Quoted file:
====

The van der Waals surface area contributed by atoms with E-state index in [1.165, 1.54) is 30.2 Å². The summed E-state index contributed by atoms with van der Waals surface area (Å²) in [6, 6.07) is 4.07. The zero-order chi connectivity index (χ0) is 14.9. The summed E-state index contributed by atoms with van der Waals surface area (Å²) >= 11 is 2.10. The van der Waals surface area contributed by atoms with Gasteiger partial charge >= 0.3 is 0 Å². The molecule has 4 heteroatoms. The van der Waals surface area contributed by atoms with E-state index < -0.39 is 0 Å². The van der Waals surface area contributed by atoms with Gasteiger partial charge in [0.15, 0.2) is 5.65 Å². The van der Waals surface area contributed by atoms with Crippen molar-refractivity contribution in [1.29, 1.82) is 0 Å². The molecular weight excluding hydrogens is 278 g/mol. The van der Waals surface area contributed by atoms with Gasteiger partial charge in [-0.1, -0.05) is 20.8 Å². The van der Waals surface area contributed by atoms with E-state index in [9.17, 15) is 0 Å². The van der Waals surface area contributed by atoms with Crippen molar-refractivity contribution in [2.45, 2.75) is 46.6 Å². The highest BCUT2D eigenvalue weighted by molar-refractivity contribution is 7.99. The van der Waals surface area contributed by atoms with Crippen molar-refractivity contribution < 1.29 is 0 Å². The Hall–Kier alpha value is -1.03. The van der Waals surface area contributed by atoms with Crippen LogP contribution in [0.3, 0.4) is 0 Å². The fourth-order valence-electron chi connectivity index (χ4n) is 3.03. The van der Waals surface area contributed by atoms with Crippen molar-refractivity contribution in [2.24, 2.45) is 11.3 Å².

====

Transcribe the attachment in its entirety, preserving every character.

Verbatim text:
The van der Waals surface area contributed by atoms with E-state index in [1.165, 1.54) is 30.2 Å². The summed E-state index contributed by atoms with van der Waals surface area (Å²) in [6, 6.07) is 4.07. The zero-order chi connectivity index (χ0) is 14.9. The summed E-state index contributed by atoms with van der Waals surface area (Å²) >= 11 is 2.10. The van der Waals surface area contributed by atoms with Gasteiger partial charge >= 0.3 is 0 Å². The molecule has 4 heteroatoms. The van der Waals surface area contributed by atoms with E-state index < -0.39 is 0 Å². The van der Waals surface area contributed by atoms with Gasteiger partial charge in [0.15, 0.2) is 5.65 Å². The van der Waals surface area contributed by atoms with Crippen molar-refractivity contribution in [1.29, 1.82) is 0 Å². The molecular weight excluding hydrogens is 278 g/mol. The van der Waals surface area contributed by atoms with Gasteiger partial charge in [-0.1, -0.05) is 20.8 Å². The van der Waals surface area contributed by atoms with E-state index in [9.17, 15) is 0 Å². The van der Waals surface area contributed by atoms with Crippen molar-refractivity contribution in [2.45, 2.75) is 46.6 Å². The highest BCUT2D eigenvalue weighted by molar-refractivity contribution is 7.99. The van der Waals surface area contributed by atoms with Crippen molar-refractivity contribution < 1.29 is 0 Å². The Hall–Kier alpha value is -1.03. The van der Waals surface area contributed by atoms with Crippen LogP contribution in [0.3, 0.4) is 0 Å². The fourth-order valence-electron chi connectivity index (χ4n) is 3.03. The van der Waals surface area contributed by atoms with Crippen molar-refractivity contribution in [2.24, 2.45) is 11.3 Å².